City To City
United Artists 840
Released: March 1978
Chart Peak: #1
Weeks Charted: 49
Certified Platinum: 6/20/78
Even in his mother's womb, Gerry Rafferty must have expected the worst. This Scotsman entitled his melancholy 1971 solo album Can I Have My Money Back? (the answer was "No!"). And when Stealers Wheel, the group he subsequently formed with Joe Egan, became an overnight success with the hit single "Stuck in the Middle with You," only to lapse into morning-after obscurity, he probably said, "I told you so." On City to City, his first LP in three years, Rafferty sticks grimly to his guns. Not only does he use the same producer (Hugh Murphy) and several of the same musicians, but a similar un-self-pitying fatalism pervades the record.
Gerry Rafferty still writes with the sweet melodiousness of Paul McCartney and sings with John Lennon's weary huskiness, and his synthesis of American country music, British folk and transatlantic rock is as smooth as ever. But his orchestrations have acquired a stately sweep. For all their rhythmic variety -- from the suave Latin lilt of "Right down the Line" to the thump of "Home and Dry" -- these are uniformly majestic songs. The instrumental refrain on one of the best of them, "Baker Street," is breathtaking: between verses describing a dreamer's self-deceptions, Rapheal Ravenscroft's saxophone ballons with aspirations only to have a sythesizer wrench it back to earth with an almost sickening tug. If City to City doesn't rise to the top of the charts, its commercial failure will be equally dismaying. And our loss will be greater even than Rafferty's. After all, when was the last time you bought an album boasting more than fifty minutes of music? And great music at that.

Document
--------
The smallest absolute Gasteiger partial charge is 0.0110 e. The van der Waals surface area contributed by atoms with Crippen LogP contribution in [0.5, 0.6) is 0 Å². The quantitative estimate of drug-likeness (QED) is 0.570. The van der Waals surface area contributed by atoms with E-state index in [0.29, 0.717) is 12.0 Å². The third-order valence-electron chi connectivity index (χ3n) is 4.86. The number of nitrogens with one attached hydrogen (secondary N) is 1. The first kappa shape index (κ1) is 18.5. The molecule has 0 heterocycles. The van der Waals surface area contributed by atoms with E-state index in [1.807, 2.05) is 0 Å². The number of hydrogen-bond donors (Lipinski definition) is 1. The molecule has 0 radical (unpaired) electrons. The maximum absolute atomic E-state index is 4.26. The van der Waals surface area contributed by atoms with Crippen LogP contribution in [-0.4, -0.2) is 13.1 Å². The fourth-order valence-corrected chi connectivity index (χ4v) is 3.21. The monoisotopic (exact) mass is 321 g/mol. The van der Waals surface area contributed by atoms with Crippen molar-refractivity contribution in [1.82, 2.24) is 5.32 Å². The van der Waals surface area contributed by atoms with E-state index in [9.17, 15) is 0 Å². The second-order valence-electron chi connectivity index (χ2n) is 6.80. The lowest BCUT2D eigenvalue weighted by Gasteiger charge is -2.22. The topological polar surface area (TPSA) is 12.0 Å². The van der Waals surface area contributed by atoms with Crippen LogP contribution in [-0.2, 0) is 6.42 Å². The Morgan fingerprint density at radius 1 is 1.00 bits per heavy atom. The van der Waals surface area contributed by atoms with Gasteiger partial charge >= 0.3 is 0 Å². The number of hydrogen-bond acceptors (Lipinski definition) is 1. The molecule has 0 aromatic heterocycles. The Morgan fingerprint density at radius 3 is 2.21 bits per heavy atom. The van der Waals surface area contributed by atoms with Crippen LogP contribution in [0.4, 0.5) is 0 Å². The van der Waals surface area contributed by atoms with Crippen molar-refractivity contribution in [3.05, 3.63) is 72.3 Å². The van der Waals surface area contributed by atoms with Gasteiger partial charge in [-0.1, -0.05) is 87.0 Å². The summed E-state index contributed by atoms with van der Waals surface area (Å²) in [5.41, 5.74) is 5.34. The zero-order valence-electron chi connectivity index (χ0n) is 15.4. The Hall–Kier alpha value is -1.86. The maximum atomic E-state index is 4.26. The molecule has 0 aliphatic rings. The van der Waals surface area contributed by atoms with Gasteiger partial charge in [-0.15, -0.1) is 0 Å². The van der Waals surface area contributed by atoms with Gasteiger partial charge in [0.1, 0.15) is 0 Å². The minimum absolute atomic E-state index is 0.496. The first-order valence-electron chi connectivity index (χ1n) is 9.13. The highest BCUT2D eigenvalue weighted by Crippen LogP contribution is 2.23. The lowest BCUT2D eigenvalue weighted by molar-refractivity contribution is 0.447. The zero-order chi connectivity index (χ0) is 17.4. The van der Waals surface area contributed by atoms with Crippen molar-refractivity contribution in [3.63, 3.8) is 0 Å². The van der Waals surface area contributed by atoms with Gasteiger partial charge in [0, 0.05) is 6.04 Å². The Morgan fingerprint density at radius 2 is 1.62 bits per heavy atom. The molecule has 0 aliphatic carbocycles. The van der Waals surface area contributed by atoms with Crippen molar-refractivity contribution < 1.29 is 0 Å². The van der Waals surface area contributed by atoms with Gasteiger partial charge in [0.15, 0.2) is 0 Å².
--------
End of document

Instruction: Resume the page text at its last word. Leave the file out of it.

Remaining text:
- Ken Emerson, Rolling Stone, 1-15-78.
A miraculously homogeneous album -- except for the breakthrough sax refrain on "Baker Street," neither voice nor instrument ruffles the flow of hard-won axioms and sensible hooks. Very nice, I mean it -- if yin and yang is your meat, this beats Percy Faith a mile. But Fleetwood Mac it ain't. B-
- Robert Christgau, Christgau's Record Guide, 1981.comments powered by Disqus
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